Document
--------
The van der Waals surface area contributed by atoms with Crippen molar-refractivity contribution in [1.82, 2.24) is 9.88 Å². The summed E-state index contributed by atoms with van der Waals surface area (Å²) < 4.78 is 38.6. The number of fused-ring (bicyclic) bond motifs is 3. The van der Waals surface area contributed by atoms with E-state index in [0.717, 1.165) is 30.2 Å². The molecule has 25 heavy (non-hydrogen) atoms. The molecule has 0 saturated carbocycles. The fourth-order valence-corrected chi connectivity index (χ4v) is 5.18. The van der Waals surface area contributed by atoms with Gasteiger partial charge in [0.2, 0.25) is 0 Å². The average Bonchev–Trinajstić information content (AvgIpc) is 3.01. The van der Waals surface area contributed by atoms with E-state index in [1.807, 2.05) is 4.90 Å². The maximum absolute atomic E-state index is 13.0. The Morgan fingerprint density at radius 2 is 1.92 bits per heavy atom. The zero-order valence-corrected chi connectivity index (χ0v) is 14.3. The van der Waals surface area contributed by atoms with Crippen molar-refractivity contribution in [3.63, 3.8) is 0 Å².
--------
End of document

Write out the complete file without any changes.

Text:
The van der Waals surface area contributed by atoms with Crippen molar-refractivity contribution in [1.82, 2.24) is 9.88 Å². The summed E-state index contributed by atoms with van der Waals surface area (Å²) < 4.78 is 38.6. The number of fused-ring (bicyclic) bond motifs is 3. The van der Waals surface area contributed by atoms with E-state index in [0.717, 1.165) is 30.2 Å². The molecule has 25 heavy (non-hydrogen) atoms. The molecule has 0 saturated carbocycles. The fourth-order valence-corrected chi connectivity index (χ4v) is 5.18. The van der Waals surface area contributed by atoms with Gasteiger partial charge in [0.2, 0.25) is 0 Å². The average Bonchev–Trinajstić information content (AvgIpc) is 3.01. The van der Waals surface area contributed by atoms with E-state index in [1.807, 2.05) is 4.90 Å². The maximum absolute atomic E-state index is 13.0. The Morgan fingerprint density at radius 2 is 1.92 bits per heavy atom. The zero-order valence-corrected chi connectivity index (χ0v) is 14.3. The van der Waals surface area contributed by atoms with Crippen molar-refractivity contribution in [3.63, 3.8) is 0 Å².